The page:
General Electric _ Immelt, J.R. / V. Govindarajan, C. Timble (2009): ‘How GE is disrupting itself’, in: Harvard Business Review Okt. 2009.IBM _ Jones, G. / Brown, A. (2010): ‘Thomas J. Watson, IBM and Nazi Germany’, HBS case no. 9807133.
Google _ Edelmann, B. / Eisenmann, T.R. (2010): ‘Google Inc. (abridged), HBS case no. 9910032.
HP _ Burgelman, R. A. /P.E. Meza: Innovation at HP: The Role of the Innovation Program Office (IPO), Stanford Graduate School of Business case no. SM172.
Lean Production _ Womack, J.P. / Jones, D. T. (1994): ‘From Lean Production to the Lean Enterprise’, in: Harvard Business Review march/April 1994, pp. 94-103.
Music Industry _ ‘The Changing nature of the Music Industry, in: J. Bessant/J. Tidd (2011): Innovation and Entrepreneurship. 2nd ed. (Chichester: Wiley & Son), `pp. 46-49.
Nokia _ Sölvell, Ö. / Porter, M. (2008): ‘Finland and Nokia: Creating the World’s Most Competitive Economy’, HBS case 9702427.
Procter & Gamble _ ‘Connect and Develop’ at Procter & Gamble, in: J. Bessant/J. Tidd (2011): Innovation and Entrepreneurship. 2nd ed. (Chichester: Wiley & Son), pp. 263-267.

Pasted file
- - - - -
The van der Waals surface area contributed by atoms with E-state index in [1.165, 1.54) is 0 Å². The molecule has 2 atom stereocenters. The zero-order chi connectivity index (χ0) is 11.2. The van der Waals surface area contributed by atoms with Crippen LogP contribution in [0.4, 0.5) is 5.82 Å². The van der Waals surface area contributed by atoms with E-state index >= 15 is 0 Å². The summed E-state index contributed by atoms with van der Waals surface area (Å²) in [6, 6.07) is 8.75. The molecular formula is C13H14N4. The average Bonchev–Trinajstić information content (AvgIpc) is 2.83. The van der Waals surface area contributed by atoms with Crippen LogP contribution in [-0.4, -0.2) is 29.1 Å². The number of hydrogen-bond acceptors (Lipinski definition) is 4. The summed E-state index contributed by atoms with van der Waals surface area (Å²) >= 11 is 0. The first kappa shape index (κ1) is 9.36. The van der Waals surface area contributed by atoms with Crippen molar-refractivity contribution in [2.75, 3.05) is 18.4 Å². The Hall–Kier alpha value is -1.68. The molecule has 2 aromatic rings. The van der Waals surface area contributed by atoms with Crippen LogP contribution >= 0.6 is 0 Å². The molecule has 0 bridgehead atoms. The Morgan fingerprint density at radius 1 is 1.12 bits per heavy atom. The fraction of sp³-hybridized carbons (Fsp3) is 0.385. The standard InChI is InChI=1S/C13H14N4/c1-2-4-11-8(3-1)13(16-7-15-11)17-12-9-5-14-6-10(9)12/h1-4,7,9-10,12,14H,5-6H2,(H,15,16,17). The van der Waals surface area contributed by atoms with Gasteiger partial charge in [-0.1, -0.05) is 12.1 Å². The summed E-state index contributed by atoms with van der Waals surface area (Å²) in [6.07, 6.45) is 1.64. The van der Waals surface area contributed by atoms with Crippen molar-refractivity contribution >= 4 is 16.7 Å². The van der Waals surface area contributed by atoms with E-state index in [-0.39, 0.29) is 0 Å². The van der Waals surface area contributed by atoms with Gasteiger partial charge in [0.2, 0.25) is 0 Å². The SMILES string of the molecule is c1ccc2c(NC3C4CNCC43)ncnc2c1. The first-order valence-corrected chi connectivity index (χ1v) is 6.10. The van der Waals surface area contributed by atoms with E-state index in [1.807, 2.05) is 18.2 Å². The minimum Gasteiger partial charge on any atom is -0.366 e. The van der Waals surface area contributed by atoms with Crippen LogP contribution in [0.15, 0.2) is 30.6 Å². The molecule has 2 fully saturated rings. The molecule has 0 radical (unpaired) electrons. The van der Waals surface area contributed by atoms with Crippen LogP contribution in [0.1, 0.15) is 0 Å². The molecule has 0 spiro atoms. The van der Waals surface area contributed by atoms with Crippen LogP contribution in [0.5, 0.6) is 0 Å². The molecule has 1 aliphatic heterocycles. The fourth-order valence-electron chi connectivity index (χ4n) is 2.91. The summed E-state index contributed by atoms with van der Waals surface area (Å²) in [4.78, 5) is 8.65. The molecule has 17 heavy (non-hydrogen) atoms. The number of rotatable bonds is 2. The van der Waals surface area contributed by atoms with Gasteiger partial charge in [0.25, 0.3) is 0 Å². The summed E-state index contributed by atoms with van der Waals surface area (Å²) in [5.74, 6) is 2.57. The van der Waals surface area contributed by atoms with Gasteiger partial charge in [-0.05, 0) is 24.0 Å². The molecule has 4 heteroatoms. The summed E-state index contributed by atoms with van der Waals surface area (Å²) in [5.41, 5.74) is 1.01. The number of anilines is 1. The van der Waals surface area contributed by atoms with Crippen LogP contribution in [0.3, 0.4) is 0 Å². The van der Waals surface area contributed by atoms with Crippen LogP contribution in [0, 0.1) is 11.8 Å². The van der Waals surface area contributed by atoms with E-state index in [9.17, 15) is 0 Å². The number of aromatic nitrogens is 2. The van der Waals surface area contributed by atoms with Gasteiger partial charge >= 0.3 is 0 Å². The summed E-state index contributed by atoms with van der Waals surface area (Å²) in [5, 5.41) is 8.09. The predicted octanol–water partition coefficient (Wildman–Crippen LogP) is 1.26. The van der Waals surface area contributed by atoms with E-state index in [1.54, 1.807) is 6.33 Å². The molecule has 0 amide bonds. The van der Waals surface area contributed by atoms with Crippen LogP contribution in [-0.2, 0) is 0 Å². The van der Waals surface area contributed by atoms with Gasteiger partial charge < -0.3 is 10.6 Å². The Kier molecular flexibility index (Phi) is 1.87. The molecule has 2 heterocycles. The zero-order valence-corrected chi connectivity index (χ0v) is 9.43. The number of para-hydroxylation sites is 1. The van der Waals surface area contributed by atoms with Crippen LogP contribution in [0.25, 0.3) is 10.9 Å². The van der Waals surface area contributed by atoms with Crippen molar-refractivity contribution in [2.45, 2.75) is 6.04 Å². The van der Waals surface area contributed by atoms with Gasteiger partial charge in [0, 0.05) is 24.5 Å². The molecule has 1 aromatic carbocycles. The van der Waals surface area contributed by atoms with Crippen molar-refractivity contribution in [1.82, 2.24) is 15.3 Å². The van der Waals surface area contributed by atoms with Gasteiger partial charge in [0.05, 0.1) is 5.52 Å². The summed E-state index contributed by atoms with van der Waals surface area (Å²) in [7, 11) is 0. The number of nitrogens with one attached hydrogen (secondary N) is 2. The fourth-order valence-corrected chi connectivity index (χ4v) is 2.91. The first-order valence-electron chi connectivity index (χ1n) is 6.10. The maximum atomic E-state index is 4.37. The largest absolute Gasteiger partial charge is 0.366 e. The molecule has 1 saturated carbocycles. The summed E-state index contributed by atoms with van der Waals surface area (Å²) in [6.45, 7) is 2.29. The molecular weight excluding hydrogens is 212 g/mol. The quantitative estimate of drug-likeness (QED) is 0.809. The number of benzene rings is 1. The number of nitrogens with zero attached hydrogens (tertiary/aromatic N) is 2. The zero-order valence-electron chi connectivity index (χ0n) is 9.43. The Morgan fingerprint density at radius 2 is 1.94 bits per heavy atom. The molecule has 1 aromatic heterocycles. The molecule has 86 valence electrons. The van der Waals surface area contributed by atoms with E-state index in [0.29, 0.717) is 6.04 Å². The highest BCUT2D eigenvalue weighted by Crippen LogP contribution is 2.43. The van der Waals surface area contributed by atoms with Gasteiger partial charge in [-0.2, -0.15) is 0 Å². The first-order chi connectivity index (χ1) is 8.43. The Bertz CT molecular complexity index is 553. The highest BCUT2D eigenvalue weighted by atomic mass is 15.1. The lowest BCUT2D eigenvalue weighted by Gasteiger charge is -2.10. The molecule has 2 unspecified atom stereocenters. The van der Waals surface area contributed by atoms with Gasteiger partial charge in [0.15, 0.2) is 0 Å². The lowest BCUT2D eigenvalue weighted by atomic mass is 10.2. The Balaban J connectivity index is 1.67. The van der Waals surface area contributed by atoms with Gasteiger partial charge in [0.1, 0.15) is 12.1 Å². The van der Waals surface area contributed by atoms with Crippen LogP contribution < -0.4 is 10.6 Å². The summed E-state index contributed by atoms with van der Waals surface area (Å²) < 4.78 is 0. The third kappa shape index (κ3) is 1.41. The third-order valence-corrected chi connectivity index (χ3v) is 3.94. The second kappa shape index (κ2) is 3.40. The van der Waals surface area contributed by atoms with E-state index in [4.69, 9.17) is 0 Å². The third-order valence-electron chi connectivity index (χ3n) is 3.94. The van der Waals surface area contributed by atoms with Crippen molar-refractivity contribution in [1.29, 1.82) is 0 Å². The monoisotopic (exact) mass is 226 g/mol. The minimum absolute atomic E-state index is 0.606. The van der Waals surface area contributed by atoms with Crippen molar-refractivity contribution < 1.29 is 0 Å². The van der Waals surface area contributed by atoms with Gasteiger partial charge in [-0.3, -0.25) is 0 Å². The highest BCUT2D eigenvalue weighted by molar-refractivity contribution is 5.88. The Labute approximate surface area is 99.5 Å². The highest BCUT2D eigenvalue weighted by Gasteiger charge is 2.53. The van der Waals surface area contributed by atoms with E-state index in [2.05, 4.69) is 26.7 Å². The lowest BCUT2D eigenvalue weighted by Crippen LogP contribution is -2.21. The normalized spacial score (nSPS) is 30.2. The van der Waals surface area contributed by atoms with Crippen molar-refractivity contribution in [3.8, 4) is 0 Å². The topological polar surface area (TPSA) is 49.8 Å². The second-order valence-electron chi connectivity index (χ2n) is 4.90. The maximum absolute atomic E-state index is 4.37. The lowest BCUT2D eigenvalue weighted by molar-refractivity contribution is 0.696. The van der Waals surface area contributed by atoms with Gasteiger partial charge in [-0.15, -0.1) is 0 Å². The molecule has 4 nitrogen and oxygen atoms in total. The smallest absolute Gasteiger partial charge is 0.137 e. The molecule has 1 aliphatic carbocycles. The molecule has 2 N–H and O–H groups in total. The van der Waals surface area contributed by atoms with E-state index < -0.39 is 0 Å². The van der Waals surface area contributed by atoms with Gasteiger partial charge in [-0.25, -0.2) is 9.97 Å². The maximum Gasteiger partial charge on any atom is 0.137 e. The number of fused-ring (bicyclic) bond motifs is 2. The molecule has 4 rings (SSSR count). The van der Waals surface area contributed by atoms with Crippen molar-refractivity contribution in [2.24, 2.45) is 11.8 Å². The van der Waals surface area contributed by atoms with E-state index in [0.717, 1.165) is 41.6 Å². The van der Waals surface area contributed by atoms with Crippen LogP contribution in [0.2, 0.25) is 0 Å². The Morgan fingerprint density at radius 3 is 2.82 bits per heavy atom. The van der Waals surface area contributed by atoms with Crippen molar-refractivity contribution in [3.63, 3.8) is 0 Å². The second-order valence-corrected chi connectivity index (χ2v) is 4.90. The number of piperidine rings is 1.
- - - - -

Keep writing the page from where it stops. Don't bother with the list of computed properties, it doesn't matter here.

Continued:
Samsung _ “Samsung: The next big bet”, in: The Economist, 1.10.2011.
Starbucks _ Koehn, N. F. (2005): ‘Howard Schulz and Starbucks Coffee Company’, HBS case no. 9801361.
Wedgwood _ Koehn, N. F. (1997): ‘Josiah Wedgwood and the First Industrial Revolution’, in: T. McCraw (ed.), Creating Modern Capitalism. How Entrepreneurs, Companies, and Countries Triumphed in Three Industrial Revolutions, (Cambridge: Harvard University Press), pp. 17-48 + notes.
Zara _ Ghemawat, P. /J.L. Nueno (2006): Zara: Fast Fashion, HBS case 703497.
3M _ ‘Innovation at 3M’, in: J. Bessant/J. Tidd (2011): Innovation and Entrepreneurship. 2nd ed. (Chichester: Wiley & Son), 566-570.